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A Charade of Scandal for Clinton

September 28, 1997|Suzanne Garment | Suzanne Garment, a contributing editor to Opinion, is a resident scholar at the American Enterprise Institute. She is the author of "Scandal: The Culture of Mistrust in American Politics."

WASHINGTON — It is getting extremely difficult to write about the White House fund-raising scandals with any sense of urgency--and that is the most urgent thing about them. In trying to gauge the impact of the recent news, you think you are viewing two different countries: one populated by part of the politically attentive public, straining, inch by agitated inch, to push Atty. Gen. Janet Reno into asking for an independent counsel, and the other, far bigger, inhabited by a public-at-large, announcing with a deafening roar of silence that it could care less.

Most citizens have other things on their minds, but that is not all. If there is one class that people mistrust more than politicians, it is the media; so the fact that journalists across the ideological spectrum are hopping up and down about this thing gives the public yet another reason to want no part of it.

So nothing much is going to happen to President Bill Clinton as a consequence of the current flap. Vice President Al Gore, playing the traditional vice-presidential role of scapegoat, will have his political chances hurt; but those chances may not have been so bright in the first place. The current scandals will stay interesting less for the changes they may bring than for their exemplary character as a political anatomy lesson.

Even jaded scandal observers must admit our leaders have shown more than the usual moral tackiness in raising funds and in accounting for it afterward. Clinton has staunchly defended the White House coffees he attended for Democratic contributors and potential contributors, and he has repeatedly said he could not remember if he made fund-raising calls from his working quarters at the White House: "I can't say, over all the hundreds and hundreds and maybe thousands of phone calls I've made in the last four years, that I never said to anybody while I was talking to them, 'Well, we need your help,' or, 'I hope you'll help us.' "

But it turns out, according to a story in The Times, that Clinton used White House phones to solicit money from several major Democratic donors in 1994--and that Harold M. Ickes, a former aide, was in the room when he made the calls. The disclosure follows the discovery of White House documents showing that the president had been asked to solicit funds during the 1996 campaign. When presented with those documents indicating that he had been working the fund-raising phones with some frequency, Clinton--well, did a Clinton, to wit: "I believed then and I believe now what we did was legal. But I am absolutely positive that we intended to be firmly within the letter of the law."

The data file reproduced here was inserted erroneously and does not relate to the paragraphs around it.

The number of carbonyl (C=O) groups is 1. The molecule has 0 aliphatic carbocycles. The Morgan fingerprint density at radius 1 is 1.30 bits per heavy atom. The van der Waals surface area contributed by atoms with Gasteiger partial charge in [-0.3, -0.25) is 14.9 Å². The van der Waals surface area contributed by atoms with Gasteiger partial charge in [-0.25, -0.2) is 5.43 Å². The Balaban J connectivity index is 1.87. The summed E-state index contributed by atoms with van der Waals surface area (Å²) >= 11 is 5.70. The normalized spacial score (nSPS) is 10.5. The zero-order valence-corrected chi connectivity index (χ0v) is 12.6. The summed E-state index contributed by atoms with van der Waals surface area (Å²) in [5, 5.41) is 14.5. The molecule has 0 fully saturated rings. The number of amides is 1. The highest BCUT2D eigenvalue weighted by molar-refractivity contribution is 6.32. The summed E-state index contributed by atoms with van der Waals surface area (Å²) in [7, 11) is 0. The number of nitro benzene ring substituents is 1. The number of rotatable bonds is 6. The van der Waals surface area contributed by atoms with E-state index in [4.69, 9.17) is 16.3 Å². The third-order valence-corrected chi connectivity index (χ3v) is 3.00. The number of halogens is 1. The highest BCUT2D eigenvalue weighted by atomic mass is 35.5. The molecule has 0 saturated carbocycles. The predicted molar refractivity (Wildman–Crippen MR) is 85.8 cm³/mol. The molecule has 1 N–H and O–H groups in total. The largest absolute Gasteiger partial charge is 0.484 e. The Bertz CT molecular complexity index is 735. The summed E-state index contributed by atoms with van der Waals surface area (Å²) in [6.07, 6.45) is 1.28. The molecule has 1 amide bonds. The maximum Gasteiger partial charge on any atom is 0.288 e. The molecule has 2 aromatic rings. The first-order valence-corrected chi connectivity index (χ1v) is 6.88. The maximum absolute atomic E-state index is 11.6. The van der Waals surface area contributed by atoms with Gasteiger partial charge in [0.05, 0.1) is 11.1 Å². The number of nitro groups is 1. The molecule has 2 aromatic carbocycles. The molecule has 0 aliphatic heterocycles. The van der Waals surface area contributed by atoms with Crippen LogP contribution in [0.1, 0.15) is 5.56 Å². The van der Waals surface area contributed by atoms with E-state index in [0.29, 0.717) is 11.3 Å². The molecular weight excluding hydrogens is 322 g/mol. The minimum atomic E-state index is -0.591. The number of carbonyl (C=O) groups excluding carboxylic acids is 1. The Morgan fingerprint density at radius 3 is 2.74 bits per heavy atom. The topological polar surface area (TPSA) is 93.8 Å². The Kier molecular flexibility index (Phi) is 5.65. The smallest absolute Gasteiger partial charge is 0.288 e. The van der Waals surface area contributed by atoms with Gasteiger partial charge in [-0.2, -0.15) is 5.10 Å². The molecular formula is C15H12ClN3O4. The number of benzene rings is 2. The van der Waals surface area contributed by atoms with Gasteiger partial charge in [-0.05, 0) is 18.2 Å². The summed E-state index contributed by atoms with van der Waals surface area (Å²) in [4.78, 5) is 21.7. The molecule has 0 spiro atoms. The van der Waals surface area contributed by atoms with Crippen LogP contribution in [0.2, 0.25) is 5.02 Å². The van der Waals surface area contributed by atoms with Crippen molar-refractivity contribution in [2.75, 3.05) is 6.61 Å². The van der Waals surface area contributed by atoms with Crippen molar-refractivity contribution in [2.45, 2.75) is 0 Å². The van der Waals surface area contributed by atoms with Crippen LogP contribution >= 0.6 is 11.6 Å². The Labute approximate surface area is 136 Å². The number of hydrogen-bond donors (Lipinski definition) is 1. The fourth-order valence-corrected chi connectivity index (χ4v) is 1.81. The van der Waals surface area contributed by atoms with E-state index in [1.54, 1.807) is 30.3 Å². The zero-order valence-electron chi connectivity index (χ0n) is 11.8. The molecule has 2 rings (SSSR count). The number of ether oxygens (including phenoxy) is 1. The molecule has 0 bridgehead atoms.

Clinton's spokespersons, while not attempting to dispute Ickes' recollections, continue to assert that any such calls "are entirely legal."

Also during the '96 campaign, Gore met in his office with a Democratic fund-raiser and the leader of a Buddhist sect. The vice president then made a fund-raising trip to Los Angeles, where he spoke at the sect's temple and sect members made out checks to the Democratic National Committee. Some had been pressed to do so and were reimbursed out of temple funds, which is unambiguously illegal. The official response to this? The temple gig was not a fund-raiser but "community outreach."

Then came news of the fund-raising phone calls from the vice president's office. When they came to light, Gore said that (a) there were a few of them, (b) he had paid for them with his "DNC credit card," (c) there was, in his now-famous phrase, "no controlling legal authority" declaring his actions illegal, and (d) he was proud of what he did. It turned out that there were more than a few calls. He dialed 86 numbers, to be exact, from lists prepared by the DNC. And there was no DNC credit card.

Throughout, White House spokespersons say this whole ruckus turns on two technicalities. One is an old law that forbids political fund-raising on federal government property, a statute designed to keep politicians from shaking down federal workers that might well not apply where the solicitor at one end of the phone connection is on government property while the solicitee at the other end is not. The other main charge is that some of the funds raised by Clinton and Gore ended up in the DNC's "hard money" account, earmarked for electing Democratic candidates; the distinction is coming to seem ever more metaphysical.

Both points are well taken. It is quite true that all the clucking about possible illegalities is, in good part, an excuse to explore the larger territory of Clinton administration fund-raising. But the ground is worth exploring.

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